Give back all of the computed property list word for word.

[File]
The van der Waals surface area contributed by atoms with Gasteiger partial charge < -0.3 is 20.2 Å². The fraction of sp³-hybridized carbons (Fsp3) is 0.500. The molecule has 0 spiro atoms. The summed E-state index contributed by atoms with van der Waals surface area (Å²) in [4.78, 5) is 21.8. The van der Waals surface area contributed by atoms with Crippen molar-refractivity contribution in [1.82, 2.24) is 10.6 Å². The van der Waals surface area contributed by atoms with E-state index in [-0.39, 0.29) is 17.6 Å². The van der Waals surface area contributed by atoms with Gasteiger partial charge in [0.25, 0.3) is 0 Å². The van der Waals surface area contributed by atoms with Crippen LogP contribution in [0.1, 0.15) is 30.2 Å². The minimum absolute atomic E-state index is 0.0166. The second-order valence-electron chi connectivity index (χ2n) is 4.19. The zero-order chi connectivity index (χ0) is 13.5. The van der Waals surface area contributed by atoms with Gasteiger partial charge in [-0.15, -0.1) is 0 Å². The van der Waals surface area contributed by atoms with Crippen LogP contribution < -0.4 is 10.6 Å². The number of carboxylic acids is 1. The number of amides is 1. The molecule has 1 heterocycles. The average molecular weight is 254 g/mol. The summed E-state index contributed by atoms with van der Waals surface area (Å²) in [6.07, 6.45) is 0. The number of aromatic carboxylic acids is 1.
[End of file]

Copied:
The van der Waals surface area contributed by atoms with Gasteiger partial charge < -0.3 is 20.2 Å². The fraction of sp³-hybridized carbons (Fsp3) is 0.500. The molecule has 0 spiro atoms. The summed E-state index contributed by atoms with van der Waals surface area (Å²) in [4.78, 5) is 21.8. The van der Waals surface area contributed by atoms with Crippen molar-refractivity contribution in [1.82, 2.24) is 10.6 Å². The van der Waals surface area contributed by atoms with E-state index in [-0.39, 0.29) is 17.6 Å². The van der Waals surface area contributed by atoms with Gasteiger partial charge in [0.25, 0.3) is 0 Å². The van der Waals surface area contributed by atoms with Crippen LogP contribution in [0.1, 0.15) is 30.2 Å². The minimum absolute atomic E-state index is 0.0166. The second-order valence-electron chi connectivity index (χ2n) is 4.19. The zero-order chi connectivity index (χ0) is 13.5. The van der Waals surface area contributed by atoms with Gasteiger partial charge in [-0.15, -0.1) is 0 Å². The van der Waals surface area contributed by atoms with Crippen LogP contribution < -0.4 is 10.6 Å². The number of carboxylic acids is 1. The number of amides is 1. The molecule has 1 heterocycles. The average molecular weight is 254 g/mol. The summed E-state index contributed by atoms with van der Waals surface area (Å²) in [6.07, 6.45) is 0. The number of aromatic carboxylic acids is 1.